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anyone ever interned here?
anyone know much about this place?
please no links to the ebay auction or "interns" music video
I heard it was like this, if you're into that type of stuff. Cool.
"meat market" for the machine?
Their reputation is tarnished for life!
*Interns know not to apply their, what crying shame.
* Except for whitewolf
i'm calling BS, i think it would be great
Yeah I know some former and current peeps there. The bottom line is that you will work very very long hours in an intense and exciting environment, but will most likely be able to tout a pretty awesome book of work.
If you're young, in your early 20s with no real commitments or family, and can pick up to move to CO, then maybe it's for you.
If you want your own time outside of work, or if you have a family, it's probably not.
Had a close friend of mine intern there. Basically what harlequino described above.
It's essentially a sweatshop with long, long long long long hours. Although in all honesty i was kinda disappointed that he wasn't able to walk away with more filler for his folio. He was a gear-in-a-cog type thing.
Also, it's advertising at it's worst, which is the antithesis of my existence.
But if that's your thing then good luck.
hmmmm.... hotshop creative agencies seem to have a creative lifespan, then... something else takes over.... either they become factories, get bought, or split up and go small creative boutique.... It seems CP+B has gone factory, but I'm not sure...
One thing they were good at was getting clients to actually do outrageous stuff, that's a skill that's really, really worth learning, if they still can do that.... being a production monkey may be too far away from that, but being on a bunch of creative pitches can really, really change the way you think about how to get clients and how to sell your crazy ideas....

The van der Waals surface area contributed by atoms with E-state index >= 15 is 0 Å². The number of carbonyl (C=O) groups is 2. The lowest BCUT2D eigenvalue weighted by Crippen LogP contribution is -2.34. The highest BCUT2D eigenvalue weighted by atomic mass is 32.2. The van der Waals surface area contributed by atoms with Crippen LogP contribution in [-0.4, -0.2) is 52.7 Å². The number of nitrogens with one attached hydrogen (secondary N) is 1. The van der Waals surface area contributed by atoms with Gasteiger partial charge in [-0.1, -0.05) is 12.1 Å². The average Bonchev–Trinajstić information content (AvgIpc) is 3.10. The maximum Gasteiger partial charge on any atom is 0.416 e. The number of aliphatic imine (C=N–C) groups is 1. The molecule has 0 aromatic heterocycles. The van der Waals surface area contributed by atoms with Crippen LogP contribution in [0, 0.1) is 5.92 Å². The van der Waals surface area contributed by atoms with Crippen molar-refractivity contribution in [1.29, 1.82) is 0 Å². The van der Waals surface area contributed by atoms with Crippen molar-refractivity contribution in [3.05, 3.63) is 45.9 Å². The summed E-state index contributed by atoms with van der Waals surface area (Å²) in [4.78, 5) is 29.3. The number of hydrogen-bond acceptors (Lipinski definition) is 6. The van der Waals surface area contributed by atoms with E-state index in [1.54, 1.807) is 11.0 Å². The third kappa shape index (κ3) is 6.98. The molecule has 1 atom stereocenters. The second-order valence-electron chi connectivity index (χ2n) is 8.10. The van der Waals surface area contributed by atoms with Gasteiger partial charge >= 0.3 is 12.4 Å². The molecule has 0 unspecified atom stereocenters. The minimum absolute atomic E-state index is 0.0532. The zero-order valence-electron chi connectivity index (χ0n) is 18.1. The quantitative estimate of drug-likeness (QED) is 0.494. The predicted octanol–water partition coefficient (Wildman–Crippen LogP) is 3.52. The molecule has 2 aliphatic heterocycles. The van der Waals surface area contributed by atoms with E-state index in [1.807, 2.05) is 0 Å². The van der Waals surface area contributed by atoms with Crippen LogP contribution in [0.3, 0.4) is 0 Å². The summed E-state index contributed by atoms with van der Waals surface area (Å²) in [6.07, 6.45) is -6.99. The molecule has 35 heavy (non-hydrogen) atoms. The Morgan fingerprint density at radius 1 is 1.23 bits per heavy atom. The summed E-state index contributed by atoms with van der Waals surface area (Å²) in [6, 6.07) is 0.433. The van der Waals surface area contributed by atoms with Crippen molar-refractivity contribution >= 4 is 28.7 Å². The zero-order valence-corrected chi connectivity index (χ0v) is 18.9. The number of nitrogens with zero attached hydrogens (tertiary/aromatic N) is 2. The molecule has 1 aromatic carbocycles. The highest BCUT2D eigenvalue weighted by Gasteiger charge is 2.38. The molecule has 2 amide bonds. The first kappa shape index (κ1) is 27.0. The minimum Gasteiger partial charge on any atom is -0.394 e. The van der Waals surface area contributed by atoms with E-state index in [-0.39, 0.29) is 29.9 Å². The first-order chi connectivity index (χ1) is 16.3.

I once worked at a cool creative shop, had no idea how lucky I was till I worked elsewhere... but the cool shop got bought and people split off to start their own boutique agencies...
I'm waiting for somebody inside CP+B to write a book like "Where the Suckers Moon" .... which was written in the 90's about Weiden Kennedy, it's a great insight into the total seat-of-the-pants pitch moment that takes over an agency trying to get a pitch, then the campaign....
ok lets put it this way.
Vector Marketing (cutco knives)
or C P + B?
Last I heard they laid 50 people off - not sure they're hiring fulltime?
Had a friend, sweetest girl, that worked/interned there and she had nothing but bad experiences and things to tell. All the seniors were arrogant pricks, juniors and youngsters were too busy trying to be cool and she had no life on weekends or nights since she would be called to work at random hours. Mind you, this is the Miami office... she also mentioned the real work is done up in CO...
...well, if you put it that way.. Slices! Dices! Order by Midnight Tonight! (70's Ronco Ads come to mind) ..... but seriously, I'd apply and check the gut feeling you get from the actual people at CP+B who you meet and your tolerance for the possibiity of being low on the totem pole surrounded by egos while grinding out print ads from a template....
sometimes great folio and sane environment are opposites.... but good folio often comes from a small agency, or a renegade campaign from a big one, usually done for a pro-bono client....
Seriously these days, I'm not so sure CP+B on the resume has the same heft it did in the past?
I know they do great work, but I couldn't "stomach" working on Burger King where the creative brief must say: "Get the dumbest Americans even fatter."
You also have to ask yourself if you want to work at an advertising agency when the world is increasingly turning away from traditional advertising. By the end, your portfolio is going to be mainly full of ads.
my best work experiences were at the smallest unknown (aka "not famous") agencies. still interesting projects, but minus the ego's and "kids bein' kewl"-rubbish...
all the big agencies with name are like that.
"the world is increasingly turning away from traditional advertising"
that is interesting. source? i'd love this use this fact with clients.. :)
janne, and a smaller shop actually gives you the opportunity to leave your mark, make your accomplishments visible. That's next to impossible in a big agency.
That's how Bogusky started out, he was a designer that rose to AD in a small little shop in Florida called Crispin Porter.